Functional magnetic resonance imaging and brain functional connectivity in migraine
© Russo et al. 2015
Published: 28 September 2015
The human brain is a network of a large number of different brain regions characterized by specific task and function, but which are continuously sharing information with each other. Functional communication between brain regions is likely to play a key role in complex brain processes, thriving on the continuous integration of information across different regions of the brain. This makes the examination of brain functional connectivity (FC) of high importance, providing new insights in the human brain organization.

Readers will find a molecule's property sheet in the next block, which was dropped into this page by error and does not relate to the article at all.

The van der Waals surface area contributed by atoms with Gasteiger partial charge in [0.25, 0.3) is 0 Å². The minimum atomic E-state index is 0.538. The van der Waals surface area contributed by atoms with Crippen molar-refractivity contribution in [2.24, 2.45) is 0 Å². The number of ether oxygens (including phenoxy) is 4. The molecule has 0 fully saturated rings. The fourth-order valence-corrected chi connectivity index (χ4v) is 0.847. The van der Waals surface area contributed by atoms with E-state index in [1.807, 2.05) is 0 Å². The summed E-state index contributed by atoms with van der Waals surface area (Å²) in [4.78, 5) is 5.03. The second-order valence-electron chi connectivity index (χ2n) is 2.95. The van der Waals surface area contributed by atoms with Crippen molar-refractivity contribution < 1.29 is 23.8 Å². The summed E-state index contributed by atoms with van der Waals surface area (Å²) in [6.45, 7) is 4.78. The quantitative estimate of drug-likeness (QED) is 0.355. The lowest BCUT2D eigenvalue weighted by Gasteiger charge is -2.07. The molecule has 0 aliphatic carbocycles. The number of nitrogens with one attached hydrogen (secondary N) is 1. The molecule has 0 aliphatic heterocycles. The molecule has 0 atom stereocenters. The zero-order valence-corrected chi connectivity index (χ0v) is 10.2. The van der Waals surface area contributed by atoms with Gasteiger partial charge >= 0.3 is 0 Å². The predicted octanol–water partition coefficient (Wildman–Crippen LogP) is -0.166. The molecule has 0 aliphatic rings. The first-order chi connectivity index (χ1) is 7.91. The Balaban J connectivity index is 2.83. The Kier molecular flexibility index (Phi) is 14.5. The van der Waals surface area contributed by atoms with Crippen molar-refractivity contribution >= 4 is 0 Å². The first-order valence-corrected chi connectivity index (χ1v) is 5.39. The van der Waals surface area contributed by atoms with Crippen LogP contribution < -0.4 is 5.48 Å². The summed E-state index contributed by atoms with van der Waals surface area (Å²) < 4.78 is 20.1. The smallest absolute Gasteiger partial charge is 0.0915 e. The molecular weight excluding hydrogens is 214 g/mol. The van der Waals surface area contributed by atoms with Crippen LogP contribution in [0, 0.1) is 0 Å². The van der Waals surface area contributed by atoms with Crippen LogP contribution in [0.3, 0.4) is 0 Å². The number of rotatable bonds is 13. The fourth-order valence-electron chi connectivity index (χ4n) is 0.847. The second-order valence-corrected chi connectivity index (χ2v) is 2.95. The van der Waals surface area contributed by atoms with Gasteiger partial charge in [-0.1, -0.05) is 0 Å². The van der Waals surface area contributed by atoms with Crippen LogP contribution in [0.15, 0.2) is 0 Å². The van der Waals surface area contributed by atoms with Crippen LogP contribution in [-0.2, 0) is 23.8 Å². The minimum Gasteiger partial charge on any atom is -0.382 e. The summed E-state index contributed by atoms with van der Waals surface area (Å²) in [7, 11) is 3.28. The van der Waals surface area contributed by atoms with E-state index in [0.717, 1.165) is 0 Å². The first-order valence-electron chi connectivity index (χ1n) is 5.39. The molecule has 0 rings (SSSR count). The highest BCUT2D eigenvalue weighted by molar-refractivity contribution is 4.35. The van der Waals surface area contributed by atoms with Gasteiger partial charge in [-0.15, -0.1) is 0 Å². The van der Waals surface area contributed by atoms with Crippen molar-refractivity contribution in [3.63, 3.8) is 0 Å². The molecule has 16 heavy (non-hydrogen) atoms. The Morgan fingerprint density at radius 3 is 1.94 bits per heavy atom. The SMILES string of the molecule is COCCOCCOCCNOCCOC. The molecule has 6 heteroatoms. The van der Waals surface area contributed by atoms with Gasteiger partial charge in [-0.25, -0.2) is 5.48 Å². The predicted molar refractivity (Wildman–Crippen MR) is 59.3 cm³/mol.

In the context of functional neuroimaging, FC is related to the relationship between the neuronal activation patterns of anatomically separated brain regions, reflecting the level of functional communication between regions. During resting-state (RS) studies, volunteers were instructed to relax while their level of spontaneous brain activity was measured throughout the period of the experiment. Biswal and colleagues were the first to demonstrate that during rest the left and right hemispheric regions of the primary motor network are not silent, but show a high correlation between their fMRI BOLD time-series, suggesting ongoing information processing and ongoing FC between these regions during rest. Several studies have replicated these pioneering results, showing a high level of FC also between regions of other known functional networks. In fact, the spontaneous BOLD signal fluctuations are topographically organized in highly reproducible functional networks, called RS networks (RSNs). The most commonly reported RSNs are the default mode network (DMN), the fronto-parietal (or executive) network (FPN), the sensorimotor network (SMN) and the visual and auditory networks. Several RS-fMRI studies have recently demonstrated disrupted RSNs FC in patients suffering from chronic pain conditions suggesting that pain has a widespread impact on overall brain FC. More recently, RS-fMRI has been applied in studies focused on migraine, to assess alterations of baseline intrinsic brain activity, likely related to long term migraine attacks. Along this research line, several studies have analysed the alteration of baseline FC within different RSNs in both patients with migraine without aura and migraine with aura. All this body of scientific data has to be interpreted with caution because of small sample sizes, patients’ clinical heterogeneity and sometimes lack of consistent methodological approach. However, the interpretation of the biological significance of these various FC changes could remain incomplete without a combination of expanding genomic information about neurochemical pathways and genetic polymorphisms linked to specific migraine phenotypes or subtypes.
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